Seaweed: The “New Old Vegetable”

Seaweed is a sea of potential. I’m sorry if that sounds cheesy. Let me start on a more sophisticated note.

Gracilaria and Agardhiella might become important parts of your grocery list in the near future, if you live on Martha’s Vineyard. They are local, native seaweed species, and were the topic of discussion and chewing at Thursday night’s Slow Food MV’s and Martha’s Vineyard Shellfish Group’s joint event.

The event, held at the Beach Plum Inn in Chilmark, and co-hosted by Slow Food Martha’s Vineyard and the Martha’s Vineyard Shellfish Group, was a culinary and educational exposé of the potential of seaweed.

Paul Dobbins of Ocean Approved in Maine– “the first commercial kelp farmers in the U.S”–spoke of his own experience cultivating and wild harvesting seaweed, and how their business’ success relies on the kelp farmers getting their production off the ground and spreading the overall popularity of kelp and seaweed as a nutritious food product. At this point, 97 percent of Ocean Approved seaweed products are sold to restaurants.

It would be great if seaweed was readily available to the home cook, because it seems to be both versatile and nutritious. Nutrition information below, from Ocean Approved:

“Kelps are a good source of Calcium, Potassium, Magnesium, Sodium, Copper, Iron, and Iodine. Kelp plants have been described as the ideal food-safe natural source of Iodine.”

Below are extracts from the MVSG website, explaining their interest in seaweed cultivation:

“In recent decades, the water quality in the Island’s ponds has declined significantly and resulted in a damaged local              marine ecosystem, compromised marine habitats and a decline in fish and shellfish populations… the major cause for this environmental decline is nutrient enrichment in the form of excess nitrogen entering the ponds primarily from residential septic systems. The excess nitrogen causes microscopic and macroscopic algal blooms which in turn set in motion a cascade of damaging impacts including decreased dissolved oxygen, increased turbidity, loss of eelgrass, siltation and eventually stressed and dying fish and shellfish. In response to this recommendation, the Island community is searching for effective and affordable methods to reduce the excess levels of nitrogen in the ponds.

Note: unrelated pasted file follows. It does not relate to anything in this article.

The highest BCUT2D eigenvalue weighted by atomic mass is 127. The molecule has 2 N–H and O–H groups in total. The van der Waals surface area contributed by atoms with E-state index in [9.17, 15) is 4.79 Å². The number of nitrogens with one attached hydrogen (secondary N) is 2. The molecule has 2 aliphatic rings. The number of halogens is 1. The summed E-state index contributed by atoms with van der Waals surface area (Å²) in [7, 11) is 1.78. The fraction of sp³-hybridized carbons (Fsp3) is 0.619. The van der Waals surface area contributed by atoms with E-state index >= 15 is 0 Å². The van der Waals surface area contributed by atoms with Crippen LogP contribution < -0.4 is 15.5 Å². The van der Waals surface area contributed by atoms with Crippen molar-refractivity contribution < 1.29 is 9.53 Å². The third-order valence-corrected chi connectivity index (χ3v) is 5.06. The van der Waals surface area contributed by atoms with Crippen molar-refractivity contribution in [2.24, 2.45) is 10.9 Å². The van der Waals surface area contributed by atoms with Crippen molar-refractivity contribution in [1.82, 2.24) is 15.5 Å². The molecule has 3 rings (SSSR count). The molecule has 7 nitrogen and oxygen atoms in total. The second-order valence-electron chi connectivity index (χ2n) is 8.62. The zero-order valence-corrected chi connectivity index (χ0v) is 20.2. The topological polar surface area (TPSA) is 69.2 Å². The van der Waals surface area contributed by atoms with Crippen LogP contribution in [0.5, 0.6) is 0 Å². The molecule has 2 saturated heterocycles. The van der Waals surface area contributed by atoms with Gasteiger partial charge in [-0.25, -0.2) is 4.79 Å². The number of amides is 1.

…Because of their more direct route of nitrogen removal, seaweed can be even more effective than shellfish as a bioremediation tool for removing nitrogen

…Seaweed culture has the potential to improve Martha’s Vineyard waters while producing a new locally grown product that could also benefit the island’s economy. On the island where the local food movement is deeply anchored in the community, locally grown seaweed could find a place of choice in sustainable restaurants…”

If all this seems like a lot to take in, check out the photos from the event and be intrigued by the simple goodness of the seaweed foods.

This slideshow requires JavaScript.

Thank you Slow Food MV, MVSG, Ocean Approved and Beach Plum Inn for collaborating to make a great meal possible, and to generate excitement for this upcoming project in MV waters!


One thought on “Seaweed: The “New Old Vegetable”

What are your thoughts?

Fill in your details below or click an icon to log in: Logo

You are commenting using your account. Log Out /  Change )

Google photo

You are commenting using your Google account. Log Out /  Change )

Twitter picture

You are commenting using your Twitter account. Log Out /  Change )

Facebook photo

You are commenting using your Facebook account. Log Out /  Change )

Connecting to %s